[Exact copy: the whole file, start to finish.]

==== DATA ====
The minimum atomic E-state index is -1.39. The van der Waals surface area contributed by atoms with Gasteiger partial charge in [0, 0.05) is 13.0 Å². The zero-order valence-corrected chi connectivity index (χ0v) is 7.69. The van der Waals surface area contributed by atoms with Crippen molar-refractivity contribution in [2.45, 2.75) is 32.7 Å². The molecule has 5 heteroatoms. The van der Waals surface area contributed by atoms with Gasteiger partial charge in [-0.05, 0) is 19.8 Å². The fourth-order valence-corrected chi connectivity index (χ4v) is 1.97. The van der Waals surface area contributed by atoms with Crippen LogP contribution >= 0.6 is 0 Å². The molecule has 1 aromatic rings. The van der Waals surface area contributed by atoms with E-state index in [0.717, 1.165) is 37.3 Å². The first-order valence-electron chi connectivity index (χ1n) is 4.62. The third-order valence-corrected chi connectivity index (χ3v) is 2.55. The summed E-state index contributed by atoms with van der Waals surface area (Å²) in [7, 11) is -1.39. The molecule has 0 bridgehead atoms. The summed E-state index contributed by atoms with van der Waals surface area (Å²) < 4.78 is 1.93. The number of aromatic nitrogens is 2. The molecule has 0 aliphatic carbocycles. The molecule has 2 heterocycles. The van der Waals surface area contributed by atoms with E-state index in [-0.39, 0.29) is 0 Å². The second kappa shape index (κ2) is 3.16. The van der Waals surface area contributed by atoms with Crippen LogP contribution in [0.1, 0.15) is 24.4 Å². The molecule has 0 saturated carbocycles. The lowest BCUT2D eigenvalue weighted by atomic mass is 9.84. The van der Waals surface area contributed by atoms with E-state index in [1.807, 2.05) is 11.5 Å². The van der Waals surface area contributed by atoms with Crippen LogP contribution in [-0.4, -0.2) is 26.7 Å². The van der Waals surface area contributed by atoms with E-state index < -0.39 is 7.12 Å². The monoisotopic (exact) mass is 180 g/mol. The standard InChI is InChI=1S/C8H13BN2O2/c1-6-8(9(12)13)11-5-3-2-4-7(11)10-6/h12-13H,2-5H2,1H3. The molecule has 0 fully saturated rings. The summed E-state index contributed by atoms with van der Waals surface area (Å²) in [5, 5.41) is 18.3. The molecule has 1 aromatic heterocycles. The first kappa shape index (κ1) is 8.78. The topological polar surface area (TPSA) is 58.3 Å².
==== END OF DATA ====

The minimum atomic E-state index is -1.39. The van der Waals surface area contributed by atoms with Gasteiger partial charge in [0, 0.05) is 13.0 Å². The zero-order valence-corrected chi connectivity index (χ0v) is 7.69. The van der Waals surface area contributed by atoms with Crippen molar-refractivity contribution in [2.45, 2.75) is 32.7 Å². The molecule has 5 heteroatoms. The van der Waals surface area contributed by atoms with Gasteiger partial charge in [-0.05, 0) is 19.8 Å². The fourth-order valence-corrected chi connectivity index (χ4v) is 1.97. The van der Waals surface area contributed by atoms with Crippen LogP contribution >= 0.6 is 0 Å². The molecule has 1 aromatic rings. The van der Waals surface area contributed by atoms with E-state index in [0.717, 1.165) is 37.3 Å². The first-order valence-electron chi connectivity index (χ1n) is 4.62. The third-order valence-corrected chi connectivity index (χ3v) is 2.55. The summed E-state index contributed by atoms with van der Waals surface area (Å²) in [7, 11) is -1.39. The molecule has 0 bridgehead atoms. The summed E-state index contributed by atoms with van der Waals surface area (Å²) < 4.78 is 1.93. The number of aromatic nitrogens is 2. The molecule has 0 aliphatic carbocycles. The molecule has 2 heterocycles. The van der Waals surface area contributed by atoms with E-state index in [-0.39, 0.29) is 0 Å². The second kappa shape index (κ2) is 3.16. The van der Waals surface area contributed by atoms with Crippen LogP contribution in [0.1, 0.15) is 24.4 Å². The molecule has 0 saturated carbocycles. The lowest BCUT2D eigenvalue weighted by atomic mass is 9.84. The van der Waals surface area contributed by atoms with E-state index in [1.807, 2.05) is 11.5 Å². The van der Waals surface area contributed by atoms with Crippen LogP contribution in [-0.4, -0.2) is 26.7 Å². The van der Waals surface area contributed by atoms with E-state index < -0.39 is 7.12 Å². The monoisotopic (exact) mass is 180 g/mol. The standard InChI is InChI=1S/C8H13BN2O2/c1-6-8(9(12)13)11-5-3-2-4-7(11)10-6/h12-13H,2-5H2,1H3. The molecule has 0 fully saturated rings. The summed E-state index contributed by atoms with van der Waals surface area (Å²) in [5, 5.41) is 18.3. The molecule has 1 aromatic heterocycles. The first kappa shape index (κ1) is 8.78. The topological polar surface area (TPSA) is 58.3 Å².